Your argument about “securing the ‘blessings of liberty’ and establishing justice and providing for the common defense” is EXACTLY the argument the liberals use in defending the welfare state (penumbras, formed by emanations). This is precisely the problem. You can’t use this argument if you’re opposed to the welfare state. It is precisely the SAME HERMENEUTIC.

    Oppose abortion, hope Roe is overturned, and then leave it to the states to decide criminal law. Be consistent in how you argue for or against the use of federal power.

  • Denny Burk


    I still think that the 14th amendment’s protection (“no person shall be deprived of life…apart from due process of law”) makes this a federal issue. I want to hear pro-life leaders arguing to overturn Roe v. Wade and to apply the 14th amendment to the unborn. I think Rick Perry fell short of the latter this last week.

    My hunch is that after the pushback from Susan B. Anthony, Robert George, and others, he will not make the same mistake twice. He’ll get his argument in order.

    I’m pushing this issue because there is a libertarian impulse that is gaining some prominence among many conservatives. I sometimes get of whiff of that impulse in states rights rhetoric. I would like to see libertarianism go the way of the dodo.


    • John Caneday


      We respect your desire to see abortion outlawed, but as Jeff Wright notes, when things like abortion become federal issues, there is no room for dissent anywhere in the nation. If abortion were a states rights issue, as I believe it should be, it would be illegal in South Dakota, and maybe even other states.

      But it is currently only in the domain of the federal government, which means it is legal everywhere–including South Dakota.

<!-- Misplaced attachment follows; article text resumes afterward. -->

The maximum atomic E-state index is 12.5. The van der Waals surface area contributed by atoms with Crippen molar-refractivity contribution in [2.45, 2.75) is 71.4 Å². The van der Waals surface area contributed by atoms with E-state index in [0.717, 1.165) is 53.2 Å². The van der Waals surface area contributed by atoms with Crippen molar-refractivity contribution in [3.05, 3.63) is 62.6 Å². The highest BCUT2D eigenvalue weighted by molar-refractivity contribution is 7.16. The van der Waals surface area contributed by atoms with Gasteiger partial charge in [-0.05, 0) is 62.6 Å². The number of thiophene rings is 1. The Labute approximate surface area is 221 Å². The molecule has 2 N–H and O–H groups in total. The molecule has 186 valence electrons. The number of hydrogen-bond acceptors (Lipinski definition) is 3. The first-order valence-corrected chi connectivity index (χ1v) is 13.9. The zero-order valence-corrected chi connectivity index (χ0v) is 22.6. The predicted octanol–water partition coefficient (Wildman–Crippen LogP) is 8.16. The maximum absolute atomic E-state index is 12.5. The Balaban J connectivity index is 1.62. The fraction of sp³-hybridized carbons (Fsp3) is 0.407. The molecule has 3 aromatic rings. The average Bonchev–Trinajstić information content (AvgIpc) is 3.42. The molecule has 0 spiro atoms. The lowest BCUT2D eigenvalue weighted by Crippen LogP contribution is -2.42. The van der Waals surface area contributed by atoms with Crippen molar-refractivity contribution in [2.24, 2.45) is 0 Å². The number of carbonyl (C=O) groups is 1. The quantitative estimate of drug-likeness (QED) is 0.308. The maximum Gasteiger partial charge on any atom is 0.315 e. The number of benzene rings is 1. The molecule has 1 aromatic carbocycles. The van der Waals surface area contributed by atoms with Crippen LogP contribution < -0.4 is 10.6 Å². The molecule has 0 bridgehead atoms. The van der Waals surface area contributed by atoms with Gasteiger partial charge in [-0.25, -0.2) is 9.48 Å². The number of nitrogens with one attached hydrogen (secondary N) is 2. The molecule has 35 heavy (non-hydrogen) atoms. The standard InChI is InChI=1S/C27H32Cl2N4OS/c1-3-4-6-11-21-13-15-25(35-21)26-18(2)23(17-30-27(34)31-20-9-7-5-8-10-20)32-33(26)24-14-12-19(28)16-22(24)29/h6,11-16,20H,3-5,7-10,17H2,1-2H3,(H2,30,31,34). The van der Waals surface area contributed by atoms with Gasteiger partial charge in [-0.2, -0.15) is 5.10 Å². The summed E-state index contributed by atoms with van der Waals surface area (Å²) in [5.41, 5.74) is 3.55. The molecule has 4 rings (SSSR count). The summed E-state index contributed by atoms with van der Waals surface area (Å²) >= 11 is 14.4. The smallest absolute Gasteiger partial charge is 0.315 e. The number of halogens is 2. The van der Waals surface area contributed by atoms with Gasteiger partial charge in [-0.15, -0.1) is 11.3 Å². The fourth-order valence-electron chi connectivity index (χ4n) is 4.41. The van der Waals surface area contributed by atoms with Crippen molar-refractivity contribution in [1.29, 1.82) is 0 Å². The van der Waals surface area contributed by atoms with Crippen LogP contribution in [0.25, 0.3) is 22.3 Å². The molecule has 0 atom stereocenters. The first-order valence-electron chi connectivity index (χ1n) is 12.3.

The states rights rhetoric is a big deal–without it, the federal government has all the power, with no room for dissent. If you’ve got states that are able to act independently of the federal government, you’re more likely to have just laws at least somewhere in the nation, rather than unjust laws everywhere.

      • Denny Burk

        Dear John,

        Don’t misunderstand me. I support overturning Roe v. Wade and would love for the issue to go back to the states. That would be a better condition than what we have now. I’m simply saying that such a scenario cannot be our end game. Our end game has to be for the elimination of abortion in every state. To make that argument, we have to make a federal case of it (no pun intended). In other words, we need to argue now both that Roe v. Wade is bad law and that the Constitution itself mandates a right to life (via 14th amendment). It’s the latter part that was missing in Perry’s rhetoric last week.

        The pro-life cause doesn’t end with the state-to-state battles that would follow the elimination of Roe v. Wade. I want our political leaders to know that.


        • yankeegospelgirl

          But murder isn’t even a federal issue. If somebody were to murder me today, it would be prosecuted by the local system. And honestly, that system makes sense to me. Would we really want to federalize every single murder in the country? What a mess that would be. It’s much more efficient for each state to deal with its own cases.

          So even granting that abortion is murder, you have to take that into consideration.

          • Cromwell

            First of all, abortion aside there aren’t any states trying to Legalize Murder and if they did under the 14th amendment and Declaration of Independence(those inalienable Rights) the Federal Govt. would have a duty to step in and stop it.

            Secondly, Ron Paul has been lying and getting away on this subject about there only being “3 Federal Laws”. The facts are the Founding Fathers themselves in the Very First Congress passed multiple laws, including laws related to Murdering a Federal Agent being a Federal Crime. The Very First Congress and George Washington passed the Judiciary Act setting up the courts.

      • Gunny Hartman